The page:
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3–2–1; Royalty & Philosophy

3 Ideas, 2 Quotes, 1 Question.

Inspired by James Clear’s ‘3–2–1’ Newsletter, author of Atomic Habits.

Photo by Jessica Kantak Bailey on Unsplash


I. Royalty & Philosophy

A short piece on how you should cultivate the energy of both philosophers and kings.

You Need Both

In life, you need both royalty and philosophy.

You need to radiate both those energies!

You need to understand your worth, and be treat like a king.

You need to be rational, objective and philosophise.

Cultivate Philosophy

Cultivate the philosophical approach into all that you do.

Cultivate that key objectivity, rationality and wonder that all philosophers have!

Cultivate Royalty

Cultivate the energy that one would have if you were a king.

Demand respect, honour and celebration.

We’re All Leaders

We all have a role in life.

To the stoic, their role is to be good.

No matter what your role is, you cannot avoid this simple truth — we are all leaders.

In some way or another, we lead.

We lead our families or our friends.

We lead a team of colleagues and workers.

We lead people to improvement.

Within this leadership, you need to use philosophy and royalty.

Use Philosophy & Royalty

Use philosophy by cultivating objectivity and remembering all that you have practiced.

Use royalty to demand respect and get the job done!

II. Love Your Craft

A short piece on loving what you do, but also making time for it.

Love Your Craft

Your goal in life is to love what you do.

You should aim to love your craft, the daily work that you do, and look forward to it.

What is the point if you don’t?

Understandably, you will not love your job or role at all moments.

There will definitely be times where the role tests you, and the only thing you can think about is quitting.

However, it takes a strong person to face those negative thoughts and come out stronger.

Are you that person?

Will you stick with it, knowing the potential it has, even when you desire to quit?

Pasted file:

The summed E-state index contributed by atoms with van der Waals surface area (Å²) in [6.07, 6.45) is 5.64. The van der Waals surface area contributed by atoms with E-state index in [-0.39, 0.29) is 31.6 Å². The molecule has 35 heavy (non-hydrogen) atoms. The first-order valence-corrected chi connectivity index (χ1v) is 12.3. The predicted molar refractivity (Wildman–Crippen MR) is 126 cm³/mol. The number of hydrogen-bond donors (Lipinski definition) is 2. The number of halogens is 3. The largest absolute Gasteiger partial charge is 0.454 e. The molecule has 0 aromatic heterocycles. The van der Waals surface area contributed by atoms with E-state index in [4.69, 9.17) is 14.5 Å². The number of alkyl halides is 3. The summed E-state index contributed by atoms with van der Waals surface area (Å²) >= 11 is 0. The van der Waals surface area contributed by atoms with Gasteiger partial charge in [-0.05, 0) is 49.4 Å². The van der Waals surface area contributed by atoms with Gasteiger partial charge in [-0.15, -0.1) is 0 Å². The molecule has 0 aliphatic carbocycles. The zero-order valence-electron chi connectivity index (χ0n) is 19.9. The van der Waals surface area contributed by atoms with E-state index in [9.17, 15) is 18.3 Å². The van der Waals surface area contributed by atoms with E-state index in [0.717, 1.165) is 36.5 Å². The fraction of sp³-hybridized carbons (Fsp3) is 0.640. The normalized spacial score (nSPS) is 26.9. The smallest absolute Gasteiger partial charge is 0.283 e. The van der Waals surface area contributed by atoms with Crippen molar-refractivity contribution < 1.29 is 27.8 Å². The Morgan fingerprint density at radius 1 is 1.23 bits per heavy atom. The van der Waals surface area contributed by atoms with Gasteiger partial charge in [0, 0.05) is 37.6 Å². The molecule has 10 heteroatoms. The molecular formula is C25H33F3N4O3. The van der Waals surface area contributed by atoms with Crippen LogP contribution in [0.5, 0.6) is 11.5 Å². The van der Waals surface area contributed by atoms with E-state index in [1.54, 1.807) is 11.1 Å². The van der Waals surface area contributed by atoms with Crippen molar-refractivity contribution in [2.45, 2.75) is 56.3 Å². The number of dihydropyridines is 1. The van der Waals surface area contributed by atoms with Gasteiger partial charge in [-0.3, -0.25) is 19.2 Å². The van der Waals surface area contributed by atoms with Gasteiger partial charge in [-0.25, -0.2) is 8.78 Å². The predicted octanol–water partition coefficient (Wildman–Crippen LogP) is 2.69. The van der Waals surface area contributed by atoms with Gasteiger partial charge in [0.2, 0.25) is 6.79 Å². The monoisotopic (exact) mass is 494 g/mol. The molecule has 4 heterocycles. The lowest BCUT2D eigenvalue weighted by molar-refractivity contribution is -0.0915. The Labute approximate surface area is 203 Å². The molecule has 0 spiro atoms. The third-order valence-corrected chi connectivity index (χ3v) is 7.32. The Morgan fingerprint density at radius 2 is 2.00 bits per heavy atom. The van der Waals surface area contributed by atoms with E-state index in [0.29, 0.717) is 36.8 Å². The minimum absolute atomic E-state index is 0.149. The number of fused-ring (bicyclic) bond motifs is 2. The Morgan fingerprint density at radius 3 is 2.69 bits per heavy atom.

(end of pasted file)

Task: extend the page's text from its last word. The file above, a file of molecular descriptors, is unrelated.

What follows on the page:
You should aim to love your craft.

Enjoy it!

Add many aspects of fun, meet new people and try make it the best possible place for you.

Are You Making The Time?

You must remember that, when it comes to the humble art, nobody is forcing you to do it.

Nobody is forcing you to continue with your hobbies, nobody is forcing you to show up each day to training.

The only person you have to abide by is yourself.

Which leads into the question, are you making the time?

The humble art is yours, and yours only.

Are you making the time to practice your craft?

Are you choosing to keep going with it each day and make progress?

If you don’t make time for your craft, it is unlikely that you will make much progress.

You need to be vigilant and make time in life for the things you love!

III. Kindness Is Always The Right Response

What Is Kindness?

Kindness is the quality of being friendly, generous, and considerate.

It’s a behaviour that many of us are taught to adapt from youth, and, if we practice it often enough, should stick with us till old age.

Kindness, alongside generosity and positivity, is the type of thing that can land you great jobs, great relationships and much more.

It is a wonderful virtue.

The Two Types

There are two types of kindness outlined in the above quote by the great Stoic philosopher Marcus Aurelius.

  1. Insincere kindness
  2. Sincere kindness

Kindness is not so straightforward as it seems.

Many people practice insincere kindness, in order to further their agendas and get things out of people.

Not so many practice sincere kindness: but it is this type of kindness that is valued.

Insincere Kindness

Insincere kindness can be seen as a version of flattery.

Insincere kindness is when you are nice to people, but with a selfish, ulterior motive behind it.

Perhaps you compliment somebody, but it is only because you want a complement back.

Perhaps you do someone a favour, but it is only as you want a favour back.

Insincere kindness is fake kindness. It does nothing but harm the situation.

Many people know when your kindness is fabricated, and so, you must work to practice the other type of kindness, sincere kindness.

Sincere Kindness

Sincere kindness could be classed as the ‘good’ type of kindness, while insincere kindness is the ‘bad’ type of kindness.

Sincere kindness is when you act kindly simply from the good of your heart. You expect nothing in return, yet treat people with generosity and care anyway.

Sincere kindness is invincible, for it is genuine and comes from the heart.

Practice sincere kindness, rather than flattery or hypocrisy.

When sincere kindness radiates from your being, when it radiates through all your actions and thoughts, even the most malicious person will simply give up, as kindness is invincible.


I. On Harmony

Epictetus, a great Stoic philosopher, on how we should bring harmony and grace into all that occurs.

“The task of a philosopher: we should bring our will into harmony with whatever happens, so that nothing happens against our will and nothing that we wish for fails to happen.”


II. On Habit

Aristotle, on the importane of consistent, repeated actions.

“We are what we repeatedly do, Excellence is therefore not an act but a habit.”


How can you make somebody else smile today?

Perhaps just a small act or gesture of kindness — it could be immensely important to them.

Thanks for reading!

Until next week,

Sam. 😆



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Sam M

Sam M


happiness in all areas of life. student 👨🏻‍🎓. 2 weekly newsletters, daily stoic meditations + occasional articles and book summaries.